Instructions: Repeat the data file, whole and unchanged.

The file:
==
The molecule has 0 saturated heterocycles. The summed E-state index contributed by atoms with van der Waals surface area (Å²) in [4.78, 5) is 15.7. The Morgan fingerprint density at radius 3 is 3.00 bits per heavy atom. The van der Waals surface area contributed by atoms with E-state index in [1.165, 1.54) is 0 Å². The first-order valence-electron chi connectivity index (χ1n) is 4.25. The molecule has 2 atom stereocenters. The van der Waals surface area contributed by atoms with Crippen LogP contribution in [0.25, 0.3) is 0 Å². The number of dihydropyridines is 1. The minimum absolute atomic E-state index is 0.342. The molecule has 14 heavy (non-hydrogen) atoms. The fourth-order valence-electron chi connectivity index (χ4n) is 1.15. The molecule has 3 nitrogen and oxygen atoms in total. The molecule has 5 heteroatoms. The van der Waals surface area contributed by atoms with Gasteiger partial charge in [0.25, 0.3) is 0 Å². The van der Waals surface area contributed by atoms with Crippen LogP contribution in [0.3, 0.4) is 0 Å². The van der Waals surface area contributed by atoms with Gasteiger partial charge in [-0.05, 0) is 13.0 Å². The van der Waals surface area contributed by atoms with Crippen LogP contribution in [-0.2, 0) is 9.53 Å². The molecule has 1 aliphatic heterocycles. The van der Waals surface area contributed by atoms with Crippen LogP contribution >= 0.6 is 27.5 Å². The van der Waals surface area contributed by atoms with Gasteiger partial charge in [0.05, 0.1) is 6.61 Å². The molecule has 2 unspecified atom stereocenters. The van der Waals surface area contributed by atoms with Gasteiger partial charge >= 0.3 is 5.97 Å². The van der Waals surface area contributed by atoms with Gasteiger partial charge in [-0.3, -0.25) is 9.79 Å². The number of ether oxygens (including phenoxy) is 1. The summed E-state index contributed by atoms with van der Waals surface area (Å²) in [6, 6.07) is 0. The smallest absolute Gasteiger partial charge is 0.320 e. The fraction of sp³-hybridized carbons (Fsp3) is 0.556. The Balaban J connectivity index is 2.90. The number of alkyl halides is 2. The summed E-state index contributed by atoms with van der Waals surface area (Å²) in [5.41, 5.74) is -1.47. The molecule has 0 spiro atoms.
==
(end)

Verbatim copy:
The molecule has 0 saturated heterocycles. The summed E-state index contributed by atoms with van der Waals surface area (Å²) in [4.78, 5) is 15.7. The Morgan fingerprint density at radius 3 is 3.00 bits per heavy atom. The van der Waals surface area contributed by atoms with E-state index in [1.165, 1.54) is 0 Å². The first-order valence-electron chi connectivity index (χ1n) is 4.25. The molecule has 2 atom stereocenters. The van der Waals surface area contributed by atoms with Crippen LogP contribution in [0.25, 0.3) is 0 Å². The number of dihydropyridines is 1. The minimum absolute atomic E-state index is 0.342. The molecule has 14 heavy (non-hydrogen) atoms. The fourth-order valence-electron chi connectivity index (χ4n) is 1.15. The molecule has 3 nitrogen and oxygen atoms in total. The molecule has 5 heteroatoms. The van der Waals surface area contributed by atoms with Gasteiger partial charge in [0.25, 0.3) is 0 Å². The van der Waals surface area contributed by atoms with Crippen LogP contribution in [0.3, 0.4) is 0 Å². The van der Waals surface area contributed by atoms with Gasteiger partial charge in [-0.05, 0) is 13.0 Å². The van der Waals surface area contributed by atoms with Crippen LogP contribution in [-0.2, 0) is 9.53 Å². The molecule has 1 aliphatic heterocycles. The van der Waals surface area contributed by atoms with Crippen LogP contribution >= 0.6 is 27.5 Å². The van der Waals surface area contributed by atoms with Gasteiger partial charge in [0.05, 0.1) is 6.61 Å². The molecule has 2 unspecified atom stereocenters. The van der Waals surface area contributed by atoms with Gasteiger partial charge >= 0.3 is 5.97 Å². The van der Waals surface area contributed by atoms with Gasteiger partial charge in [-0.3, -0.25) is 9.79 Å². The number of ether oxygens (including phenoxy) is 1. The summed E-state index contributed by atoms with van der Waals surface area (Å²) in [6, 6.07) is 0. The smallest absolute Gasteiger partial charge is 0.320 e. The fraction of sp³-hybridized carbons (Fsp3) is 0.556. The Balaban J connectivity index is 2.90. The number of alkyl halides is 2. The summed E-state index contributed by atoms with van der Waals surface area (Å²) in [5.41, 5.74) is -1.47. The molecule has 0 spiro atoms.